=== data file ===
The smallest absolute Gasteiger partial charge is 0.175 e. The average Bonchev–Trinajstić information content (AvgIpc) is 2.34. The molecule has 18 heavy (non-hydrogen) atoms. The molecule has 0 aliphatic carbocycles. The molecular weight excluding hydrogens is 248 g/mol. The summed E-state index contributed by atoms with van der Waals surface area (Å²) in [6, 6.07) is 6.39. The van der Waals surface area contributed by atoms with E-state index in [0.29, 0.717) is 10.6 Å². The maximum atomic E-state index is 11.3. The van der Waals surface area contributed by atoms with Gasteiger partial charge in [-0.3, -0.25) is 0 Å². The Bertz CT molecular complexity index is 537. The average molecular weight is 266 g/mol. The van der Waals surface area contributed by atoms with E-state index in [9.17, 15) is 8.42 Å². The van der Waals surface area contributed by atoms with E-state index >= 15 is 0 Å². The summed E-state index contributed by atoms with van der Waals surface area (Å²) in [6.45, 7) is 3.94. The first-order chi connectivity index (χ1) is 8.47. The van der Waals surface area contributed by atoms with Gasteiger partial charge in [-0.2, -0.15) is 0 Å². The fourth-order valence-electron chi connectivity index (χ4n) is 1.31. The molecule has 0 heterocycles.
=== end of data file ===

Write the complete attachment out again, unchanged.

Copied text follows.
The smallest absolute Gasteiger partial charge is 0.175 e. The average Bonchev–Trinajstić information content (AvgIpc) is 2.34. The molecule has 18 heavy (non-hydrogen) atoms. The molecule has 0 aliphatic carbocycles. The molecular weight excluding hydrogens is 248 g/mol. The summed E-state index contributed by atoms with van der Waals surface area (Å²) in [6, 6.07) is 6.39. The van der Waals surface area contributed by atoms with E-state index in [0.29, 0.717) is 10.6 Å². The maximum atomic E-state index is 11.3. The van der Waals surface area contributed by atoms with Gasteiger partial charge in [-0.3, -0.25) is 0 Å². The Bertz CT molecular complexity index is 537. The average molecular weight is 266 g/mol. The van der Waals surface area contributed by atoms with E-state index in [9.17, 15) is 8.42 Å². The van der Waals surface area contributed by atoms with E-state index >= 15 is 0 Å². The summed E-state index contributed by atoms with van der Waals surface area (Å²) in [6.45, 7) is 3.94. The first-order chi connectivity index (χ1) is 8.47. The van der Waals surface area contributed by atoms with Gasteiger partial charge in [-0.2, -0.15) is 0 Å². The fourth-order valence-electron chi connectivity index (χ4n) is 1.31. The molecule has 0 heterocycles.